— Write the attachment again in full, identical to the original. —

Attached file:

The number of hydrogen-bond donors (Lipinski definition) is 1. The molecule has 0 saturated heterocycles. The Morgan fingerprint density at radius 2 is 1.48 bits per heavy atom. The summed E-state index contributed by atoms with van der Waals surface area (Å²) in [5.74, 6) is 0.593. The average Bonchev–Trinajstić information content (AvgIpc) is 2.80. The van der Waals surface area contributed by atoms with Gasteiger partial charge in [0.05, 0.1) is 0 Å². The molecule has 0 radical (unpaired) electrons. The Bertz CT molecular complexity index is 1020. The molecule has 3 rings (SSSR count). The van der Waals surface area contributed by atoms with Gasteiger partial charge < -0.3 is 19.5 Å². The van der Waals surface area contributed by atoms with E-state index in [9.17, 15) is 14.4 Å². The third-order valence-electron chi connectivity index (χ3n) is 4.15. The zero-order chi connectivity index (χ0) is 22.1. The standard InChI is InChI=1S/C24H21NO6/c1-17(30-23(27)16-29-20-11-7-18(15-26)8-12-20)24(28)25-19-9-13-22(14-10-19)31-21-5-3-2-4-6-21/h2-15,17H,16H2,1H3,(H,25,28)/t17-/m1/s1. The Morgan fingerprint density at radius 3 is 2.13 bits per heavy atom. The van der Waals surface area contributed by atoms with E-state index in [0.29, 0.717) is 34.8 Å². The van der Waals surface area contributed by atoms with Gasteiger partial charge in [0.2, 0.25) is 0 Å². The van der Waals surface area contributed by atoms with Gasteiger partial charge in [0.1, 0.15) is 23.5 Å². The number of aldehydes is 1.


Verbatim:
The number of hydrogen-bond donors (Lipinski definition) is 1. The molecule has 0 saturated heterocycles. The Morgan fingerprint density at radius 2 is 1.48 bits per heavy atom. The summed E-state index contributed by atoms with van der Waals surface area (Å²) in [5.74, 6) is 0.593. The average Bonchev–Trinajstić information content (AvgIpc) is 2.80. The van der Waals surface area contributed by atoms with Gasteiger partial charge in [0.05, 0.1) is 0 Å². The molecule has 0 radical (unpaired) electrons. The Bertz CT molecular complexity index is 1020. The molecule has 3 rings (SSSR count). The van der Waals surface area contributed by atoms with Gasteiger partial charge < -0.3 is 19.5 Å². The van der Waals surface area contributed by atoms with E-state index in [9.17, 15) is 14.4 Å². The third-order valence-electron chi connectivity index (χ3n) is 4.15. The zero-order chi connectivity index (χ0) is 22.1. The standard InChI is InChI=1S/C24H21NO6/c1-17(30-23(27)16-29-20-11-7-18(15-26)8-12-20)24(28)25-19-9-13-22(14-10-19)31-21-5-3-2-4-6-21/h2-15,17H,16H2,1H3,(H,25,28)/t17-/m1/s1. The Morgan fingerprint density at radius 3 is 2.13 bits per heavy atom. The van der Waals surface area contributed by atoms with E-state index in [0.29, 0.717) is 34.8 Å². The van der Waals surface area contributed by atoms with Gasteiger partial charge in [0.2, 0.25) is 0 Å². The van der Waals surface area contributed by atoms with Gasteiger partial charge in [0.1, 0.15) is 23.5 Å². The number of aldehydes is 1.